There are towns in the Black Hills of South Dakota known for their gold history, historical lawlessness, hot springs or national park sites. Sturgis is known for its incredible marque events.
And while its Sturgis Motorcycle Rally is probably the most well-known event, there’s far more to this town of 6,500 than a 10-day motorcycle festival. The town hosts 30-plus events year-round from Camaro and Mustang car rallies to a frosty winter triathlon, a popular weekly summer mountain bike race series and Music on Main, a weekly summer music concert series.
Plus, the town is within a short drive to all of the Black Hills’ greatest hits.
“We’re not in the central hills, but we are central to all the sites people want to see,” says Jerry Cole, director of Sturgis Rally & Events. “We’re less than an hour from Mount Rushmore National Memorial, Wind Cave National Park, Jewel Cave National Monument, Crazy Horse Memorial and Custer State Park.”
And if you want a true local’s tip, visit in the spring or fall when the crowds have left and you can enjoy places like Mount Rushmore and Wind Cave without waiting in lines or circling parking lots hoping for a parking spot. You’ll discover the trails, be it for hiking, biking, ATV or snowmobiling, are also less crowded.
“Most people don’t know we’re in among the top in the country for colors in the fall,” Cole says, noting the town’s impressive events schedule includes the Sturgis Supermoto Rally in September. “And in the spring the green of the hills is just amazing.”
Regardless of the time of year you’re there, don’t miss Weimer’s Diner & Donuts for breakfast or a snack.
“There’s a line at the door at 7 a.m. of people waiting for them to open up,” Cole says. “When they open the doors, those donuts are hot and fresh.”
Get Outside and Explore Bear Butte State Park
While there are 30 miles of mountain biking and hiking single-track right from Sturgis trailheads, they connect to another 60-80 miles of greater Black Hills single-track trails. There’s even a stunning state park six miles east of town. Visit Bear Butte State Park, home to the 4,426-foot Bear Butte. You’ll spend about 45 minutes to an hour hiking up 900 feet on the Summit Trail, a moderate trail. At the summit, you’ll see four states from its summit—Nebraska, North Dakota, South Dakota and Wyoming. Wear good hiking shoes, stay on the trail and avoid poison ivy that grows alongside the trail.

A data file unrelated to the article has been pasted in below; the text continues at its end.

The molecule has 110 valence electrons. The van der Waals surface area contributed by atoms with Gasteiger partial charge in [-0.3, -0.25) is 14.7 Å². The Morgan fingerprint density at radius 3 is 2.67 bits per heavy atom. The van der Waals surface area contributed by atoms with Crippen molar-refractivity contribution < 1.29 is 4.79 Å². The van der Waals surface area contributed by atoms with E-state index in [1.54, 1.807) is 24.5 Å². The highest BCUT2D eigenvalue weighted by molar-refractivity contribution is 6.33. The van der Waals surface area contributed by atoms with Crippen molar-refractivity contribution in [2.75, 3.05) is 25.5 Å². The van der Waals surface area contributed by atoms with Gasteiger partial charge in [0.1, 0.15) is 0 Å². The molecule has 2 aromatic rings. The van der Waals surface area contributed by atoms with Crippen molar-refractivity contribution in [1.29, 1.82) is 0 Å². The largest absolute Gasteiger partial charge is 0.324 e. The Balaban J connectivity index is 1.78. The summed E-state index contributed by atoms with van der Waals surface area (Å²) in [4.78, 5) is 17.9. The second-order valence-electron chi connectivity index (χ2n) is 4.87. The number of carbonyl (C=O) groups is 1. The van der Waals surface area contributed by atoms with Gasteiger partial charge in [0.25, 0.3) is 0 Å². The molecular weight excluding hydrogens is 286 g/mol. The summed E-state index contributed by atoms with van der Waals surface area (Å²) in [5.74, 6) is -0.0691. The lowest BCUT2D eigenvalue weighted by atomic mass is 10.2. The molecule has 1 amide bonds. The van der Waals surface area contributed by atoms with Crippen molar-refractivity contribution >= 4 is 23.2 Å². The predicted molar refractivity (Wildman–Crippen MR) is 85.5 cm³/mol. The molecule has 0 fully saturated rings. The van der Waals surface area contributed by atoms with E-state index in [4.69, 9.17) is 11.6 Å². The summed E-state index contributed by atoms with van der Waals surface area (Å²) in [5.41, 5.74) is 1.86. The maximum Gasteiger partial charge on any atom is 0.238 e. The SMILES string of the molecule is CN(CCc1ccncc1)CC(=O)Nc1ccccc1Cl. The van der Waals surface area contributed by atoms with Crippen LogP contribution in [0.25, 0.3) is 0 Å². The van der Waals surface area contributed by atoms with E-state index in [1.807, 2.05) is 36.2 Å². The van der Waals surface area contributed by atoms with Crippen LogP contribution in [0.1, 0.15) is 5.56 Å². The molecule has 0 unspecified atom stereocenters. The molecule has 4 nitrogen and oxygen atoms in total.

The butte is considered a sacred place to Native American tribes who have been visiting the site for at least 10,000 years as evidenced by the artifacts discovered on the butte. Today, more than 15 tribes continue to visit this spot to fast, pray and leave colorful bundles in the trees as prayer offerings. Please do not disturb them when you visit. While in the park, you also can hike on the 111-mile Centennial Trail and see the well-worn paths of wagon trains on the prairie.
Summer in Sturgis
In June and July, the town hosts Music on Main, a family-friendly event featuring live music every Wednesday at 6 p.m. Along with food trucks, there’s face painting, bounce houses, balloon-animal makers and a Strider bike course for the kids. The weekly mountain bike race series ends in downtown, as well, making for a fun scene. In 2020, President Trump attended a longtime Sturgis tradition, the fireworks show on July 3.
The Sturgis Motorcycle Rally
This year marks the 80th year of the Sturgis Motorcycle Rally, a milestone that event planners estimate will bring more than 600,000 people to town. It’s filled with concerts, including a Willie Nelson & Family show, street food, charity ride, area rides and more. It will take place Aug. 7-16, 2020. You can track the COVID cases in the state at the South Dakota state health department site here.
But if you’re not in town in August, you can still catch a glimpse of what this storied rally is all about. Head to the Sturgis Motorcycle Museum and Hall of Fame, where displays of motorcycles and their stories capture a special part of American history.
History buffs should head to Old Fort Meade Museum to learn more about the life of the edge of the Black Hills in the 1800s and the military history of the area. Fort Meade was established in 1878-79 and was a military post until 1944 when it was transformed into a veterans hospital.
Sturgis Motorcycle Rally By the Numbers
|80||number of years the rally has occurred by end of 2020.|
|495,000||number of people who attended in 2019|
|28||number of miles from Belle Fourche.|
|2001||year the Sturgis Motorcycle Museum & Hall of Fame opened.|
|7||days a week the museum is open.|
|Aug. 7-16||are the 2020 rally dates.|
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